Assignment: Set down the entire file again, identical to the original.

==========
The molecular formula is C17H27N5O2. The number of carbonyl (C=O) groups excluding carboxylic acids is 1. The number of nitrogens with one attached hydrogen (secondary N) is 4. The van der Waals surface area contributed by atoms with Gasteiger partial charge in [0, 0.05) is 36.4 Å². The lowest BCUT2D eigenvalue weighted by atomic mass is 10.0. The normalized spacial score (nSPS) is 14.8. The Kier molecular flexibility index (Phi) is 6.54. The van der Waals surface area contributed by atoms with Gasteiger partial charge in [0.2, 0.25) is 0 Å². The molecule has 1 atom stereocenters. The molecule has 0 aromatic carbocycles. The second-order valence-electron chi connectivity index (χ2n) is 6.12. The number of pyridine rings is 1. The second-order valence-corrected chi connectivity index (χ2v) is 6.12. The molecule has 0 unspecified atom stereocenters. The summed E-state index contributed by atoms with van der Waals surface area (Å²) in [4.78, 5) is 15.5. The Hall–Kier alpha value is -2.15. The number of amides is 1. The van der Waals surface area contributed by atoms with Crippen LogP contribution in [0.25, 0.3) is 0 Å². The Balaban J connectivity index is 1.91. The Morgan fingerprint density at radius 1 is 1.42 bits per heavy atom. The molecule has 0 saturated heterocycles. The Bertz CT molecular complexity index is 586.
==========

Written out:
The molecular formula is C17H27N5O2. The number of carbonyl (C=O) groups excluding carboxylic acids is 1. The number of nitrogens with one attached hydrogen (secondary N) is 4. The van der Waals surface area contributed by atoms with Gasteiger partial charge in [0, 0.05) is 36.4 Å². The lowest BCUT2D eigenvalue weighted by atomic mass is 10.0. The normalized spacial score (nSPS) is 14.8. The Kier molecular flexibility index (Phi) is 6.54. The van der Waals surface area contributed by atoms with Gasteiger partial charge in [0.2, 0.25) is 0 Å². The molecule has 1 atom stereocenters. The molecule has 0 aromatic carbocycles. The second-order valence-electron chi connectivity index (χ2n) is 6.12. The number of pyridine rings is 1. The second-order valence-corrected chi connectivity index (χ2v) is 6.12. The molecule has 0 unspecified atom stereocenters. The summed E-state index contributed by atoms with van der Waals surface area (Å²) in [4.78, 5) is 15.5. The Hall–Kier alpha value is -2.15. The number of amides is 1. The van der Waals surface area contributed by atoms with Crippen LogP contribution in [0.25, 0.3) is 0 Å². The Balaban J connectivity index is 1.91. The Morgan fingerprint density at radius 1 is 1.42 bits per heavy atom. The molecule has 0 saturated heterocycles. The Bertz CT molecular complexity index is 586.